California will not grant a request by former IndyMac Bank employees to investigate Sen. Charles Schumer for letters whose disclosure critics say caused the thrift's failure.

The state attorney general's office said in a letter Thursday that, though the New York Democrat's "statements" about the $32 billion-asset thrift "may have accelerated public concern about" its situation, this was not enough to prove he caused the failure.

Sen. Schumer has been criticized by the Office of Thrift Supervision for letters he sent in June calling on regulators to focus efforts on the ailing Pasadena, Calif., thrift and raising the prospect of its failure. The OTS said this had caused a bank run that helped lead to the thrift's July 11 failure.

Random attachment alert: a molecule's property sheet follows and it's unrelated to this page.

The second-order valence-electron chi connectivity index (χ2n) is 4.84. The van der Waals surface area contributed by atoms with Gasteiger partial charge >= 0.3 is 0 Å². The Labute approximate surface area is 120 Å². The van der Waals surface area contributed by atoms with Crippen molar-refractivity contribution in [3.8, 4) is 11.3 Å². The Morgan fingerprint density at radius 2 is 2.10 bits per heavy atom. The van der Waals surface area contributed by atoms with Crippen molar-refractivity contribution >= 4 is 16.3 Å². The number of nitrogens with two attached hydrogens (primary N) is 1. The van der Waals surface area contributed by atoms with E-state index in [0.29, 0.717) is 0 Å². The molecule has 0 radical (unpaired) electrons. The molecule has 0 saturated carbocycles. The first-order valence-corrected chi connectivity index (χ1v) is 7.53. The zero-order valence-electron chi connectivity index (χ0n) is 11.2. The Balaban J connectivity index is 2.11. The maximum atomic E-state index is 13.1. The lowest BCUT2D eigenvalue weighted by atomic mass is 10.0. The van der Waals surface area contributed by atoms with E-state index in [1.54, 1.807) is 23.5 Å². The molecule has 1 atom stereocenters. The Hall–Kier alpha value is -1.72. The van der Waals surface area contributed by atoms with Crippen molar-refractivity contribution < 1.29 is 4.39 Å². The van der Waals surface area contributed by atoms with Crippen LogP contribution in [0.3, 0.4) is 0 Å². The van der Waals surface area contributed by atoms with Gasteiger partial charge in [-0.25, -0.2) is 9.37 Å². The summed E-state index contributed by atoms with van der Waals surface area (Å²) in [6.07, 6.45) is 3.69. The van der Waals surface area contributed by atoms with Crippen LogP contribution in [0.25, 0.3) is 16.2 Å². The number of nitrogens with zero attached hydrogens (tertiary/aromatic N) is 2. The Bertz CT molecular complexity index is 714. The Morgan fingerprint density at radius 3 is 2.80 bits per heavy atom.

A letter this month from 51 laid-off IndyMac employees asked Attorney General Jerry Brown to investigate Sen. Schumer under a law limiting statements unfavorable to a bank's financial condition.

But in response, Mr. Brown's office said the law only bars statements that are untrue "and we have no reason to believe that Senator Schumer's statements were factually false."

His office added that Sen. Schumer is protected under a clause barring prosecution of members of Congress for their public statements during a legislative session.

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